Fusion Power...wait what?

Discussion in 'General Fallout Discussion' started by NMLevesque, May 12, 2017.

  1. NMLevesque

    NMLevesque Commie Ghost

    618
    Jul 2, 2016
    Really confused right now. They had microfusion power ever since Fallout, as perishable ammo and power armor that never ran out of power. Which itself must mean that whatever amount of energy it takes to fuel a robotic exoskeleton for 100 years, is a fraction of the energy that an energy weapon can use in a single day. Which means it really can't be a nuclear battery as we understand it, and that calling both microfusion may be misleading.

    Either way it's pre-war tech, but every instance of an actual reactor appears to be fission until the later titles (e.g Candle fusion power in Hidden Valley, and everywhere in the game that shall not be named). So they had a small scale version that couldn't be scaled up, otherwise why was the Enclave using fission reactors?!?. I just thought the story was that fusion power came too late. Everyone was at war with each other, enemies all around, and America didn't want to share but they had it (hence the powered armor, laser and plasma weapons, and maybe the ubiquity of robots?). So where is it? I just don't understand what they were going for on this one.
     
  2. CT Phipps

    CT Phipps Venerable Relic of the Wastes

    Sep 17, 2016
    Maybe the robots are able to self-maintain themselves. According to Bethesda lore, lots of power lines still work since they connect to underground still-functioning nuclear power plants.
     
  3. Hassknecht

    Hassknecht For hate's sake. Staff Member Admin Orderite

    Aug 16, 2010
    The power armor specs of Fallout 1 say that the microfusion power generator on the T51b generates up to 60kW. That's certainly reasonable for a powered armor. The question is the total amount of energy and how much power does it generate at each moment.
    Normally, nuclear fusion is not something you can just turn on and off, but I'll assume that the microfusion technology of SCIENCE! is capable of quick start and stop procedures as well as output scaling. So we don't know how long the fuel lasts in the T51b under maximum output, but we can do a rough comparison with the output of the laser rifle.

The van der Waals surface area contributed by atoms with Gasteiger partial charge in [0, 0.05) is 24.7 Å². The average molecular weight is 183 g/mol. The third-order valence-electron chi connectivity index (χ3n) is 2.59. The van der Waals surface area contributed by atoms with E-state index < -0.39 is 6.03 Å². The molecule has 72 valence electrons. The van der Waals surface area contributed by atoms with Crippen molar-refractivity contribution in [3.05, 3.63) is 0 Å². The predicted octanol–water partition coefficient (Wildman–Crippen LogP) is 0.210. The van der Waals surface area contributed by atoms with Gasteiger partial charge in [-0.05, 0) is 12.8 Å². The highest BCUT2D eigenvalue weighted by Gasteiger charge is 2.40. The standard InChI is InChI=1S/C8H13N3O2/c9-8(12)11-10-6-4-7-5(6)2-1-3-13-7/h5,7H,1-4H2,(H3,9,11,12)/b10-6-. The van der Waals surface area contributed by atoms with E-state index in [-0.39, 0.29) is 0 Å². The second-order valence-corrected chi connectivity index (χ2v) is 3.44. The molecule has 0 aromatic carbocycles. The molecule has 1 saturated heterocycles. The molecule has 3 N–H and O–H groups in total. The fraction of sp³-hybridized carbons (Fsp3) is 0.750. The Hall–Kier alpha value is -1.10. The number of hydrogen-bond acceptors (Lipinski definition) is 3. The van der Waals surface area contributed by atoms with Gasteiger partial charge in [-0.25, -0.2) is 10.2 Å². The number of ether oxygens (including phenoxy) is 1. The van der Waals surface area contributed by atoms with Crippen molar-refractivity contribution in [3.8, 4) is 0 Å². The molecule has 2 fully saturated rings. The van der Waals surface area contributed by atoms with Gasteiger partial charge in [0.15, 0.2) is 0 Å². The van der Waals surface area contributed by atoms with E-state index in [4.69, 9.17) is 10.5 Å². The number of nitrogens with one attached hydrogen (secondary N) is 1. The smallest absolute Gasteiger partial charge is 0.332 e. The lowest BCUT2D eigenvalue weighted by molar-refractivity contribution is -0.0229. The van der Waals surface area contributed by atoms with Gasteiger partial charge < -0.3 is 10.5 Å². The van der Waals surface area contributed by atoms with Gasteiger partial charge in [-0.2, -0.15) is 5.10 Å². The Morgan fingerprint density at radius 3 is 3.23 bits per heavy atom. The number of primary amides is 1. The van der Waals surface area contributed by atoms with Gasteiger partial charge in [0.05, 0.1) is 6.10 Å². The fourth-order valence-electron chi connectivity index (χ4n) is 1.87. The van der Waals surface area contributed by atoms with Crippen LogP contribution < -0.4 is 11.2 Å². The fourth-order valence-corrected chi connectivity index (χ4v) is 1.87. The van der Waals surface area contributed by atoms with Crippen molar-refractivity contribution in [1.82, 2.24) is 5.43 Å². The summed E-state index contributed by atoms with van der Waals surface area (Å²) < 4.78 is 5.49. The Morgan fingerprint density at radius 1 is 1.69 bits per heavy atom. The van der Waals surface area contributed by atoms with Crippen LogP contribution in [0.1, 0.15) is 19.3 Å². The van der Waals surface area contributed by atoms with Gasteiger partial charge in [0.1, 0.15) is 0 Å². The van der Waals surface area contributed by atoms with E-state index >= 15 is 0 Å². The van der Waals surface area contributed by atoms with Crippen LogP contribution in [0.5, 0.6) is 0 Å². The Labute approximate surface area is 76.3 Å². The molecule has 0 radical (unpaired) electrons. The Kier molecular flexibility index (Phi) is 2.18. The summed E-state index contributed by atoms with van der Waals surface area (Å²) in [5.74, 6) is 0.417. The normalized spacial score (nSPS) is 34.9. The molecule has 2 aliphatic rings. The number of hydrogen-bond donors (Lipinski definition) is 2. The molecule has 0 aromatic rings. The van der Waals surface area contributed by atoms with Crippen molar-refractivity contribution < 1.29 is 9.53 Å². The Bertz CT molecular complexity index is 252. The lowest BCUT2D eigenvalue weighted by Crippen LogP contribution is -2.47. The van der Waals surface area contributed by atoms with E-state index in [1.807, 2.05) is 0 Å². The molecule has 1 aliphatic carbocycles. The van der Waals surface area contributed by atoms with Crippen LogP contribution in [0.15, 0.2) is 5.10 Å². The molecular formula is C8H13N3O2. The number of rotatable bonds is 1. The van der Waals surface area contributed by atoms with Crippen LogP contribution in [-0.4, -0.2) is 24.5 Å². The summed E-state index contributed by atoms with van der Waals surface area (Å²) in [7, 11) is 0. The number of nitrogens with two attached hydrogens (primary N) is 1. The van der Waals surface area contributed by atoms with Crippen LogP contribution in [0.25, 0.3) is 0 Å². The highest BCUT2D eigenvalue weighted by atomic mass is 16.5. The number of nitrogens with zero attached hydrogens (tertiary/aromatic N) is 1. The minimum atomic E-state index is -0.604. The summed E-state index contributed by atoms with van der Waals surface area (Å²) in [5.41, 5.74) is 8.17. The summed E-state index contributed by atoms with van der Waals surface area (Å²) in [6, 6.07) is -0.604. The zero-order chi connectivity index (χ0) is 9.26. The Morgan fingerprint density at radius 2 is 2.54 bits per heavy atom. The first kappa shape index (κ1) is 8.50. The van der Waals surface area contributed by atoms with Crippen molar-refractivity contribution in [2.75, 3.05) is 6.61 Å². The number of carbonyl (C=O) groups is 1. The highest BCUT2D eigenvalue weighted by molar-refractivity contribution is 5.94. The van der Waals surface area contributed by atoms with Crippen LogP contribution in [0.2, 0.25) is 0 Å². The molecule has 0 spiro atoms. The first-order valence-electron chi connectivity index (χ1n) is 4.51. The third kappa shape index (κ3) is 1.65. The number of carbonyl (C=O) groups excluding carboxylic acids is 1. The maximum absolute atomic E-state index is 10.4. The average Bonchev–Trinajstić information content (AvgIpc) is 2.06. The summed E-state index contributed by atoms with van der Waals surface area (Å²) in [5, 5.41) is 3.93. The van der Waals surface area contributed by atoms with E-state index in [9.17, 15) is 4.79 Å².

Lemme quote myself here from a different thread on MFCs:
    It's kinda hard to really estimate what the content of one MFC really is. Does one physical cell fully charge the laser rifle to twelve shots? Or does it make more sense to say that the ammunition counter in Fallout 1/2 is a bit more abstract? We'd have to differ between physical microfusion cells (which would then contain 120 kJ), and microfusion cell charges (which appear to be what the counter in your inventory in Fallout 1/2 shows you), which would be about 10 kJ per unit.
    Let's try comparing it to the Highwayman. I'll assume it to be slightly less efficient than a Tesla Model S, because it's bulkier and less aerodynamic. 30 kWh/100 km means 1080 kJ/km if I'm not mistaken, so let's round it down to 1000 kJ/km because I'm a physicist and I like round numbers. Also slightly less than a Chevy Volt in pure electric mode, which takes 810 kJ/km, so my numbers make sense I think.
    I have no clue what the range of the Highwayman is on flat terrain, but let's say it's 500 km.
    So 100 units of MFC charge give you 500 km at 1000 kJ/km. So the total energy in the full tank is 500,000 kJ, meaning that a single MFC charge is equivalent to 5 MJ, or 5000 kJ. So a few orders of magnitude different from what the laser rifle tells us. Of course, if we assume a single MFC charge to be 5 MJ and still want a single laser blast from that to be around 5 kJ of total energy, we could also lower the efficiency of the laser, which would have to be at about 0.001 instead of 0.5 as I assumed above. That's quite crappy. The laser in Fallout 1 and 2 is red, so it might either be a diode laser or a HeNe laser. 0.001 (or 0.1%) is actually about the efficiency of a HeNe laser in real life, although no high power variants exist (because of the low efficiency).
    If we'd assume one MFC charge to be 5 MJ, and, as in my quote above, one physical MF cell to contain twelve units (assumed from the laser rifle having twelve shots from one reload, which I assume means shoving one MFC into the gun like it's shown in the later games), the total energy content of an MFC would be 60 MJ. Thus the energy density of the MFC, which has a volume of 490 mm³, would be 12.25 GJ/l, which is much closer to nuclear fuel than to conventional batteries, but still magnitudes below it. Not too outlandish.
    And 60 MJ would keep your T51b moving at full power for about 16 minutes. But I assume the microfusion pack of the T51b is bigger than the MFC and more geared towards slow and steady energy production, and the full 60 kW output is not used all the time. So, dunno, if you squint a bit and ignore the fact that Fallout is SCIENCE! which doesn't really need to make too much sense, it actually kinda works out. Microfusion cells and so on don't use "hot" nuclear fusion like we know it, but some sort of fictional "cold" fusion process. It probably can't be scaled up too much, and its energy density is a bit lower than nuclear fission. So it's a great technology for transportation and weapons, but large scale power plants in the MW and GW range for national power grids don't really work too well with it, so they need to rely on "classic" nuclear fission power.